Cooking Quinoa

Quinoa is a wonder grain worth getting to know! And cooking quinoa is not difficult as long as you make sure the natural coating has been removed. See here for more on quinoa's nutritional benefits.

Nature protects the quinoa grains with a bitter, soap-like coating of saponin that will create a bitter-tasting cooked grain if it isn't removed or destroyed first. There are several easy methods of doing this:

  • simple rinsing with water in a fine mesh strainer until the water runs clear. Alternatively, you can set the strainer in a bowl of water and rub the grains with your fingers, replacing cloudy water with fresh water until it remains clear.

  • soaking the grains will not only destroy the saponin but creates a more nutritious and easily digested grain. To soak 1 cup of quinoa, cover with 3 cups of warm water, and add 1 tablespoon yogurt, whey, kefir, or buttermilk. Allow to sit for several hours and up to 24 hours (if you must go longer, put it in the fridge until you're ready to cook). Drain water and rinse grains, then add fresh water for cooking. They may look like they're sprouting, that's ok, it's actually the germ detaching. For more information on soaking grains in general, see here.

  • toasting the quinoa before cooking will destroy the saponin and create a stronger flavored grain. Toast in a skillet with a little butter or oil, or in a dry skillet if you prefer, stirring constantly, for just a few minutes.

  • buy pre-rinsed grains and the work is done for you.

    My problem with pre-rinsed quinoa is that rinsing is a step of commercial processing that could easily be done in my own kitchen and I would rather have the protective coating left on the grain until just before it's to be cooked. Since I soak all my grains anyway, the saponin on quinoa doesn't create any extra work for me. However, non-pre-rinsed quinoa is becoming harder to find as domestically-grown (and pre-rinsed) quinoa floods the markets.

    Not all packages, nor bulk bins, label whether the quinoa has been rinsed or not, but you can tell by whether there's a whitish powdery coating on the grains.
Pre-rinsed raw quinoaRaw Quinoa (pre-rinsed)
Cooked quinoaCooked Quinoa

The methods of cooking quinoa

The most common method for cooking quinoa is the same as for most grains - absorbtion, cooking with just enough water that the grain absorbs it all. This is usually done on the stovetop, but can be done in the oven also.

Another method is boiling, which is cooking in a copious amount of water and draining off the excess when the grain is done, but this excess water may contain valuable nutrients.

Lastly, one can cook quinoa by steaming, something I haven't tried, but is said to produce the most fluffy end product. A steaming apparatus capable of holding the tiny quinoa grains would be necessary.

With the absorbtion method, you do have some control over the finished grain, and experimentation in your own kitchen and with your own tastebuds will help you discover your preferences. Using a tad more water will, of course, give you a moister grain that sticks together, and using a little less will give you a drier grain with more separation. You can also add enough extra water to make a porridge consistency.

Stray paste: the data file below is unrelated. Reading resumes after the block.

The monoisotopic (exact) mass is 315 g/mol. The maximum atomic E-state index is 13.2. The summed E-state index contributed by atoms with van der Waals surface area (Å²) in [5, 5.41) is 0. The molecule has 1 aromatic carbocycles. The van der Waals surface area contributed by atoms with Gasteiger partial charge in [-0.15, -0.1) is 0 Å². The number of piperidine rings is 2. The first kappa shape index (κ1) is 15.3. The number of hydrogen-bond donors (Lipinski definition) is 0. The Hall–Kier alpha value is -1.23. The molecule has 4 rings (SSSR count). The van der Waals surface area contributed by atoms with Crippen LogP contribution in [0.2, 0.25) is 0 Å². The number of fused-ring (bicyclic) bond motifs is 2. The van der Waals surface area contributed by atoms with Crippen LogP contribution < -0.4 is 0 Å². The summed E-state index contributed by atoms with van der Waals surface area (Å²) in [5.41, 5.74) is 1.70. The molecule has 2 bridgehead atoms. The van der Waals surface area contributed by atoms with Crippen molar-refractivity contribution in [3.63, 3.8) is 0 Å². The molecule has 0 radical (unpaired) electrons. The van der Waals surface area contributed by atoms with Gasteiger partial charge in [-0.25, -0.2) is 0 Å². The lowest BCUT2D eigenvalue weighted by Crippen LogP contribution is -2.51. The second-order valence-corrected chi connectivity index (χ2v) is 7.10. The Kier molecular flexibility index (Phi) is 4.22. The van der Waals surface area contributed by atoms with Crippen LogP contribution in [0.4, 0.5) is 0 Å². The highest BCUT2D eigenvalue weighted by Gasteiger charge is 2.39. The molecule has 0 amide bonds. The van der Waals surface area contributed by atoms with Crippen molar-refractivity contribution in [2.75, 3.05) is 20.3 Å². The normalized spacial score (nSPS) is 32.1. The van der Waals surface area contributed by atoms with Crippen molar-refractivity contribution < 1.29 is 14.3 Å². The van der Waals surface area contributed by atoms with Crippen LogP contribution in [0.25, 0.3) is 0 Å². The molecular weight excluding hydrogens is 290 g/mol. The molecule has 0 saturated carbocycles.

Guidelines for cooking quinoa

The general rule of thumb for full absorption is two times the water as grain, so 2 cups water to 1 cup quinoa. I find though, that soaked quinoa requires less water, about 1/4 cup less per cup of grain, or that it needs a longer cooking time to absorb the full amount. Since thoroughly cooked grains are better for us digestively, I don't mind letting it cook for 25 or 30 minutes if need be. When I don't have that kind of time, using less water to start with is the answer.

There are no hard and fast grain cooking rules and times because grain crops can vary, water absorbed from the soaking can vary, and an untold number of other variables in each of our kitchens.

So stay loose and know that you can't ruin it. Just start with the basic ratio of 2 parts water to 1 part quinoa, and see how it goes. Make adjustments, if necessary, next time.

Basic Quinoa Recipe

1 cup quinoa, coating removed with one of the methods above: rinsing,
    soaking, toasting, or buying pre-rinsed
2 cups water (or approximately 1 3/4 cup water if using soaked quinoa)
1-3 teaspoons butter, olive oil, or coconut oil (optional)
1/4-1 teaspoon sea salt (optional)

Bring all ingredients to a boil, then reduce heat to low and cover, keeping covered as much as possible. Quinoa is done when all the water is absorbed or it is the consistency you want, usually about 15-20 minutes. Remove from heat and let sit, covered, for 5-10 minutes, for a final steam. Fluff with a fork.

For a firmer finished grain, bring the water to a boil first, then add the quinoa and any other ingredients.

Yield: about 4 cups cooked quinoa

If it takes your grains longer than the 15-20 minutes to absorb the water, don't worry, over-cooked grains are much better for you than under-cooked. Some recipes will actually call for a much longer cooking time.

Use quinoa as you would other whole grains - in casseroles, pilafs, sautees, soups, bean dishes, stews, breakfast porridges, or as a replacement for pasta in pasta salads.

Once you've cooked quinoa a few times, you'll see how easy it really is. Make a large batch once a week or so, and use it throughout the week in various quinoa recipes. Even kids love the mild nature of quinoa. The rewards are great when you get used to cooking quinoa.

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